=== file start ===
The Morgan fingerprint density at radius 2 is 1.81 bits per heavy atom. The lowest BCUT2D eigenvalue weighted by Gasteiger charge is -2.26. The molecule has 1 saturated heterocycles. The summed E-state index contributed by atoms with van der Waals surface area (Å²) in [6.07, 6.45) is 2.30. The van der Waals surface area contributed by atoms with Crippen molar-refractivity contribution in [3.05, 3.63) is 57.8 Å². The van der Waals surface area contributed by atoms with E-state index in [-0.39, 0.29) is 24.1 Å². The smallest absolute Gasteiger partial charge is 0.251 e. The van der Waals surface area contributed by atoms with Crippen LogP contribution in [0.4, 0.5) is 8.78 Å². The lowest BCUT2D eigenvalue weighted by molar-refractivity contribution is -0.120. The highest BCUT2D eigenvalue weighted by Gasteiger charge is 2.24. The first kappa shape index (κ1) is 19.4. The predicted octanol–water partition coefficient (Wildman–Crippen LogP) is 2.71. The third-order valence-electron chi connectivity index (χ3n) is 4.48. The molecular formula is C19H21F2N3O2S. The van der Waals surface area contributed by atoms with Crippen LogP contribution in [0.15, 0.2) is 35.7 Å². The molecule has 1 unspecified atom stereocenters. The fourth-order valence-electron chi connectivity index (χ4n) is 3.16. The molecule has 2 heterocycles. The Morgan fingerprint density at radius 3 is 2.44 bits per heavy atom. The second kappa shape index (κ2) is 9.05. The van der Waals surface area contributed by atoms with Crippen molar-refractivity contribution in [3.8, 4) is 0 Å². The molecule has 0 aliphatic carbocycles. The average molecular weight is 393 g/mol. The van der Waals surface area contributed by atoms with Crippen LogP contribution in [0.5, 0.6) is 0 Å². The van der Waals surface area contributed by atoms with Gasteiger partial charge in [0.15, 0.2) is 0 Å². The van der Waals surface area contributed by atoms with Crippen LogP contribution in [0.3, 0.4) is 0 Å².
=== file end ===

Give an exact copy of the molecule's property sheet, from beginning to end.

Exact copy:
The Morgan fingerprint density at radius 2 is 1.81 bits per heavy atom. The lowest BCUT2D eigenvalue weighted by Gasteiger charge is -2.26. The molecule has 1 saturated heterocycles. The summed E-state index contributed by atoms with van der Waals surface area (Å²) in [6.07, 6.45) is 2.30. The van der Waals surface area contributed by atoms with Crippen molar-refractivity contribution in [3.05, 3.63) is 57.8 Å². The van der Waals surface area contributed by atoms with E-state index in [-0.39, 0.29) is 24.1 Å². The smallest absolute Gasteiger partial charge is 0.251 e. The van der Waals surface area contributed by atoms with Crippen LogP contribution in [0.4, 0.5) is 8.78 Å². The lowest BCUT2D eigenvalue weighted by molar-refractivity contribution is -0.120. The highest BCUT2D eigenvalue weighted by Gasteiger charge is 2.24. The first kappa shape index (κ1) is 19.4. The predicted octanol–water partition coefficient (Wildman–Crippen LogP) is 2.71. The third-order valence-electron chi connectivity index (χ3n) is 4.48. The molecular formula is C19H21F2N3O2S. The van der Waals surface area contributed by atoms with Crippen LogP contribution in [0.15, 0.2) is 35.7 Å². The molecule has 1 unspecified atom stereocenters. The fourth-order valence-electron chi connectivity index (χ4n) is 3.16. The molecule has 2 heterocycles. The Morgan fingerprint density at radius 3 is 2.44 bits per heavy atom. The second kappa shape index (κ2) is 9.05. The van der Waals surface area contributed by atoms with Crippen molar-refractivity contribution in [3.8, 4) is 0 Å². The molecule has 0 aliphatic carbocycles. The average molecular weight is 393 g/mol. The van der Waals surface area contributed by atoms with Crippen LogP contribution in [0.5, 0.6) is 0 Å². The van der Waals surface area contributed by atoms with Gasteiger partial charge in [0.15, 0.2) is 0 Å². The van der Waals surface area contributed by atoms with Crippen LogP contribution in [0.3, 0.4) is 0 Å².